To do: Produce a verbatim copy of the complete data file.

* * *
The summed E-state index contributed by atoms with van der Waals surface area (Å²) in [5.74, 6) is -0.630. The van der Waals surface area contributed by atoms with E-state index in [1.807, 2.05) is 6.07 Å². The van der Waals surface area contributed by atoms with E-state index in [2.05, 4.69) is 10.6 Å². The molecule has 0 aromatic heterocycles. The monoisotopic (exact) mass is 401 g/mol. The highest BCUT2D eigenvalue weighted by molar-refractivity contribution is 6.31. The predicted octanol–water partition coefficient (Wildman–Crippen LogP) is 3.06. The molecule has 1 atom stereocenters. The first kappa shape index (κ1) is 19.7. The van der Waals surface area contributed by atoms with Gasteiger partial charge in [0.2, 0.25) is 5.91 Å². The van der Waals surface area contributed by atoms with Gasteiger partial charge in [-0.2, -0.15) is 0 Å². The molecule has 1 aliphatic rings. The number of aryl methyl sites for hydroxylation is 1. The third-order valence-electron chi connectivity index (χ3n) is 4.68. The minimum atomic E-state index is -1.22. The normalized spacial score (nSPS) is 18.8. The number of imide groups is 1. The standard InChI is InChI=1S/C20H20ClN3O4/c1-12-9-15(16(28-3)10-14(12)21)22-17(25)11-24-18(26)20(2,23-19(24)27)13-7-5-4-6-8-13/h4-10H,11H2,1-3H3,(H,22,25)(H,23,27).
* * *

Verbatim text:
The summed E-state index contributed by atoms with van der Waals surface area (Å²) in [5.74, 6) is -0.630. The van der Waals surface area contributed by atoms with E-state index in [1.807, 2.05) is 6.07 Å². The van der Waals surface area contributed by atoms with E-state index in [2.05, 4.69) is 10.6 Å². The molecule has 0 aromatic heterocycles. The monoisotopic (exact) mass is 401 g/mol. The highest BCUT2D eigenvalue weighted by molar-refractivity contribution is 6.31. The predicted octanol–water partition coefficient (Wildman–Crippen LogP) is 3.06. The molecule has 1 atom stereocenters. The first kappa shape index (κ1) is 19.7. The van der Waals surface area contributed by atoms with Gasteiger partial charge in [0.2, 0.25) is 5.91 Å². The van der Waals surface area contributed by atoms with Gasteiger partial charge in [-0.2, -0.15) is 0 Å². The molecule has 1 aliphatic rings. The number of aryl methyl sites for hydroxylation is 1. The third-order valence-electron chi connectivity index (χ3n) is 4.68. The minimum atomic E-state index is -1.22. The normalized spacial score (nSPS) is 18.8. The number of imide groups is 1. The standard InChI is InChI=1S/C20H20ClN3O4/c1-12-9-15(16(28-3)10-14(12)21)22-17(25)11-24-18(26)20(2,23-19(24)27)13-7-5-4-6-8-13/h4-10H,11H2,1-3H3,(H,22,25)(H,23,27).